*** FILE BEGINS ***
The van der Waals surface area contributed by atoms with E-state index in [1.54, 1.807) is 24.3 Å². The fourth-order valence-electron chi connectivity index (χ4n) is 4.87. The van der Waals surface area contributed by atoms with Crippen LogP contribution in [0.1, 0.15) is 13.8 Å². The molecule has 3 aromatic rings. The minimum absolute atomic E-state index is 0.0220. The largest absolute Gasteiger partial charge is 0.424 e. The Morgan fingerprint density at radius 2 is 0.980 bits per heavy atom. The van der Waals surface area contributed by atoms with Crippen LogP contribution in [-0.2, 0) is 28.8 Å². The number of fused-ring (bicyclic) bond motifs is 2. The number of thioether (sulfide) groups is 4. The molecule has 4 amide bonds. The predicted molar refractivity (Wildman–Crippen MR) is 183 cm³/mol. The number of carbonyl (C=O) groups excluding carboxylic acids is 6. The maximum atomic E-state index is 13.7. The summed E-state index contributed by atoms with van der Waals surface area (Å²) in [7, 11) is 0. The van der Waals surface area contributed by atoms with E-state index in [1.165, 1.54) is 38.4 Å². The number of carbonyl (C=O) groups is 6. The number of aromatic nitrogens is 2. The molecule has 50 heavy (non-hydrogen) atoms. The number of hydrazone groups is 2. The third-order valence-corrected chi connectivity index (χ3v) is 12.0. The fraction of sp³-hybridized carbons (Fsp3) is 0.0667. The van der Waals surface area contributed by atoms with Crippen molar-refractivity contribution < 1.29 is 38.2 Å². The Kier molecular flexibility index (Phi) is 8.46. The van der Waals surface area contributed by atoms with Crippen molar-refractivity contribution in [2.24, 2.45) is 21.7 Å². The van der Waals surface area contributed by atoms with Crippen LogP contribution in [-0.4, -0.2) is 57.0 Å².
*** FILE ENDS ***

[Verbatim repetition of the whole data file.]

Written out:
The van der Waals surface area contributed by atoms with E-state index in [1.54, 1.807) is 24.3 Å². The fourth-order valence-electron chi connectivity index (χ4n) is 4.87. The van der Waals surface area contributed by atoms with Crippen LogP contribution in [0.1, 0.15) is 13.8 Å². The molecule has 3 aromatic rings. The minimum absolute atomic E-state index is 0.0220. The largest absolute Gasteiger partial charge is 0.424 e. The Morgan fingerprint density at radius 2 is 0.980 bits per heavy atom. The van der Waals surface area contributed by atoms with Crippen LogP contribution in [-0.2, 0) is 28.8 Å². The number of fused-ring (bicyclic) bond motifs is 2. The number of thioether (sulfide) groups is 4. The molecule has 4 amide bonds. The predicted molar refractivity (Wildman–Crippen MR) is 183 cm³/mol. The number of carbonyl (C=O) groups excluding carboxylic acids is 6. The maximum atomic E-state index is 13.7. The summed E-state index contributed by atoms with van der Waals surface area (Å²) in [7, 11) is 0. The van der Waals surface area contributed by atoms with E-state index in [1.165, 1.54) is 38.4 Å². The number of carbonyl (C=O) groups is 6. The number of aromatic nitrogens is 2. The molecule has 50 heavy (non-hydrogen) atoms. The number of hydrazone groups is 2. The third-order valence-corrected chi connectivity index (χ3v) is 12.0. The fraction of sp³-hybridized carbons (Fsp3) is 0.0667. The van der Waals surface area contributed by atoms with Crippen molar-refractivity contribution < 1.29 is 38.2 Å². The Kier molecular flexibility index (Phi) is 8.46. The van der Waals surface area contributed by atoms with Crippen molar-refractivity contribution in [2.24, 2.45) is 21.7 Å². The van der Waals surface area contributed by atoms with Crippen LogP contribution in [-0.4, -0.2) is 57.0 Å².